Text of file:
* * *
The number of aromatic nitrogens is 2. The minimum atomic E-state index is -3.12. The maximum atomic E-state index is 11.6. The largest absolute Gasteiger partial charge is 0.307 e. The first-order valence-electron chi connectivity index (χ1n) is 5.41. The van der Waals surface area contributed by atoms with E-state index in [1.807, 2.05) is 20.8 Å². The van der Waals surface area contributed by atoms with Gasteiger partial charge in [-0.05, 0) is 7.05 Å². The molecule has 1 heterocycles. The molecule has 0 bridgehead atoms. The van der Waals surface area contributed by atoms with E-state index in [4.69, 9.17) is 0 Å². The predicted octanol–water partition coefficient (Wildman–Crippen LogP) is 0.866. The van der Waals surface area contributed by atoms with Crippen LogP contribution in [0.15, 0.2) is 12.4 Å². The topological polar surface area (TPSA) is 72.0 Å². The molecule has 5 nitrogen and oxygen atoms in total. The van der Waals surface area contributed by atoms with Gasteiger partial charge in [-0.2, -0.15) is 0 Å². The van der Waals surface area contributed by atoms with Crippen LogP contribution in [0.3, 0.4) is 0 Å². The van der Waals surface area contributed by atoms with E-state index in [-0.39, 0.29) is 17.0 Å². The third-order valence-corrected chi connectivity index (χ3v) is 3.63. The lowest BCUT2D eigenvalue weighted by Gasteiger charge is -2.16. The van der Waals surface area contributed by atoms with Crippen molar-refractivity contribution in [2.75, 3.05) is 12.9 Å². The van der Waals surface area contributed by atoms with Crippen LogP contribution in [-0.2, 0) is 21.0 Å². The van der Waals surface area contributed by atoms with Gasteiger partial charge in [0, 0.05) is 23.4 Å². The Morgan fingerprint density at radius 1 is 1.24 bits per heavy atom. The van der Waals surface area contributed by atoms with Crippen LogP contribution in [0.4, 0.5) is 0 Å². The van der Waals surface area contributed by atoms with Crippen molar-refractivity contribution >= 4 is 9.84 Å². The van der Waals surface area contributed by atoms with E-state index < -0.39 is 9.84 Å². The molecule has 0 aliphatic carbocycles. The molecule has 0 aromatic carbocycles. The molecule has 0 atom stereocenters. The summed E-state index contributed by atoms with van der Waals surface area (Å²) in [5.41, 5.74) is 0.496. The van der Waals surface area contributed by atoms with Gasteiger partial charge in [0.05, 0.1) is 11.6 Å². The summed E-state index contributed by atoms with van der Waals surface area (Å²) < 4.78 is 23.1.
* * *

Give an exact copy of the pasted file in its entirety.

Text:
The number of aromatic nitrogens is 2. The minimum atomic E-state index is -3.12. The maximum atomic E-state index is 11.6. The largest absolute Gasteiger partial charge is 0.307 e. The first-order valence-electron chi connectivity index (χ1n) is 5.41. The van der Waals surface area contributed by atoms with E-state index in [1.807, 2.05) is 20.8 Å². The van der Waals surface area contributed by atoms with Gasteiger partial charge in [-0.05, 0) is 7.05 Å². The molecule has 1 heterocycles. The molecule has 0 bridgehead atoms. The van der Waals surface area contributed by atoms with E-state index in [4.69, 9.17) is 0 Å². The predicted octanol–water partition coefficient (Wildman–Crippen LogP) is 0.866. The van der Waals surface area contributed by atoms with Crippen LogP contribution in [0.15, 0.2) is 12.4 Å². The topological polar surface area (TPSA) is 72.0 Å². The molecule has 5 nitrogen and oxygen atoms in total. The van der Waals surface area contributed by atoms with Gasteiger partial charge in [-0.2, -0.15) is 0 Å². The van der Waals surface area contributed by atoms with Crippen LogP contribution in [0.3, 0.4) is 0 Å². The van der Waals surface area contributed by atoms with E-state index in [-0.39, 0.29) is 17.0 Å². The third-order valence-corrected chi connectivity index (χ3v) is 3.63. The lowest BCUT2D eigenvalue weighted by Gasteiger charge is -2.16. The van der Waals surface area contributed by atoms with Crippen molar-refractivity contribution in [2.75, 3.05) is 12.9 Å². The van der Waals surface area contributed by atoms with Crippen LogP contribution in [-0.2, 0) is 21.0 Å². The van der Waals surface area contributed by atoms with Gasteiger partial charge in [0, 0.05) is 23.4 Å². The Morgan fingerprint density at radius 1 is 1.24 bits per heavy atom. The van der Waals surface area contributed by atoms with Crippen LogP contribution in [0.4, 0.5) is 0 Å². The van der Waals surface area contributed by atoms with Crippen molar-refractivity contribution >= 4 is 9.84 Å². The van der Waals surface area contributed by atoms with E-state index < -0.39 is 9.84 Å². The molecule has 0 aliphatic carbocycles. The molecule has 0 aromatic carbocycles. The molecule has 0 atom stereocenters. The summed E-state index contributed by atoms with van der Waals surface area (Å²) in [5.41, 5.74) is 0.496. The van der Waals surface area contributed by atoms with Gasteiger partial charge in [0.05, 0.1) is 11.6 Å². The summed E-state index contributed by atoms with van der Waals surface area (Å²) < 4.78 is 23.1.